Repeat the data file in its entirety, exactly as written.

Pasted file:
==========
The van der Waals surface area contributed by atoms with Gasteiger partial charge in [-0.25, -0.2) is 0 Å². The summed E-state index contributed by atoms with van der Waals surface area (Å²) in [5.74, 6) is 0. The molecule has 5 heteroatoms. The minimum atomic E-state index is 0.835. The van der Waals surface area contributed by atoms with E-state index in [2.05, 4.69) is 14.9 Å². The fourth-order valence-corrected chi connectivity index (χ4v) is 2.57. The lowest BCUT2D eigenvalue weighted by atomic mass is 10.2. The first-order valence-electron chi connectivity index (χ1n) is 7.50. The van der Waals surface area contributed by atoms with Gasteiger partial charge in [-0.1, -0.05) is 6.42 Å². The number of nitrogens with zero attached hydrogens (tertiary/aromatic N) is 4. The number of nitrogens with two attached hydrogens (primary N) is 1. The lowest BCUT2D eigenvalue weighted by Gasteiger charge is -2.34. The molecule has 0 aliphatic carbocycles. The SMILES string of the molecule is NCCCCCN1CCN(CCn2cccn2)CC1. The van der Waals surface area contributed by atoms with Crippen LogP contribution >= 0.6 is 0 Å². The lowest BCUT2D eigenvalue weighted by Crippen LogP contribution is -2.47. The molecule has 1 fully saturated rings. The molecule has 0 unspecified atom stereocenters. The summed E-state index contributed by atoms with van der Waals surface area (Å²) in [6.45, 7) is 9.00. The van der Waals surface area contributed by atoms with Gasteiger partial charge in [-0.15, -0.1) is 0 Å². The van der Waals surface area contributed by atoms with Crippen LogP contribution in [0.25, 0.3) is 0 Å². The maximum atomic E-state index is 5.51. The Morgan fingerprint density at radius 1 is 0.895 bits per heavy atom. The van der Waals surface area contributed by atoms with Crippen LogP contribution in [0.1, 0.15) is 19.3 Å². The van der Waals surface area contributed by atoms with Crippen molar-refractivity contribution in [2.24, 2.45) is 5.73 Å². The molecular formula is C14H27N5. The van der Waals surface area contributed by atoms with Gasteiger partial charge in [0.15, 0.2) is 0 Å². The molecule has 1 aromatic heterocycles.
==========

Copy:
The van der Waals surface area contributed by atoms with Gasteiger partial charge in [-0.25, -0.2) is 0 Å². The summed E-state index contributed by atoms with van der Waals surface area (Å²) in [5.74, 6) is 0. The molecule has 5 heteroatoms. The minimum atomic E-state index is 0.835. The van der Waals surface area contributed by atoms with E-state index in [2.05, 4.69) is 14.9 Å². The fourth-order valence-corrected chi connectivity index (χ4v) is 2.57. The lowest BCUT2D eigenvalue weighted by atomic mass is 10.2. The first-order valence-electron chi connectivity index (χ1n) is 7.50. The van der Waals surface area contributed by atoms with Gasteiger partial charge in [-0.1, -0.05) is 6.42 Å². The number of nitrogens with zero attached hydrogens (tertiary/aromatic N) is 4. The number of nitrogens with two attached hydrogens (primary N) is 1. The lowest BCUT2D eigenvalue weighted by Gasteiger charge is -2.34. The molecule has 0 aliphatic carbocycles. The SMILES string of the molecule is NCCCCCN1CCN(CCn2cccn2)CC1. The van der Waals surface area contributed by atoms with Crippen LogP contribution >= 0.6 is 0 Å². The lowest BCUT2D eigenvalue weighted by Crippen LogP contribution is -2.47. The molecule has 1 fully saturated rings. The molecule has 0 unspecified atom stereocenters. The summed E-state index contributed by atoms with van der Waals surface area (Å²) in [6.45, 7) is 9.00. The van der Waals surface area contributed by atoms with Gasteiger partial charge in [-0.15, -0.1) is 0 Å². The van der Waals surface area contributed by atoms with Crippen LogP contribution in [0.25, 0.3) is 0 Å². The maximum atomic E-state index is 5.51. The Morgan fingerprint density at radius 1 is 0.895 bits per heavy atom. The van der Waals surface area contributed by atoms with Crippen LogP contribution in [0.1, 0.15) is 19.3 Å². The van der Waals surface area contributed by atoms with Crippen molar-refractivity contribution in [2.24, 2.45) is 5.73 Å². The molecular formula is C14H27N5. The van der Waals surface area contributed by atoms with Gasteiger partial charge in [0.15, 0.2) is 0 Å². The molecule has 1 aromatic heterocycles.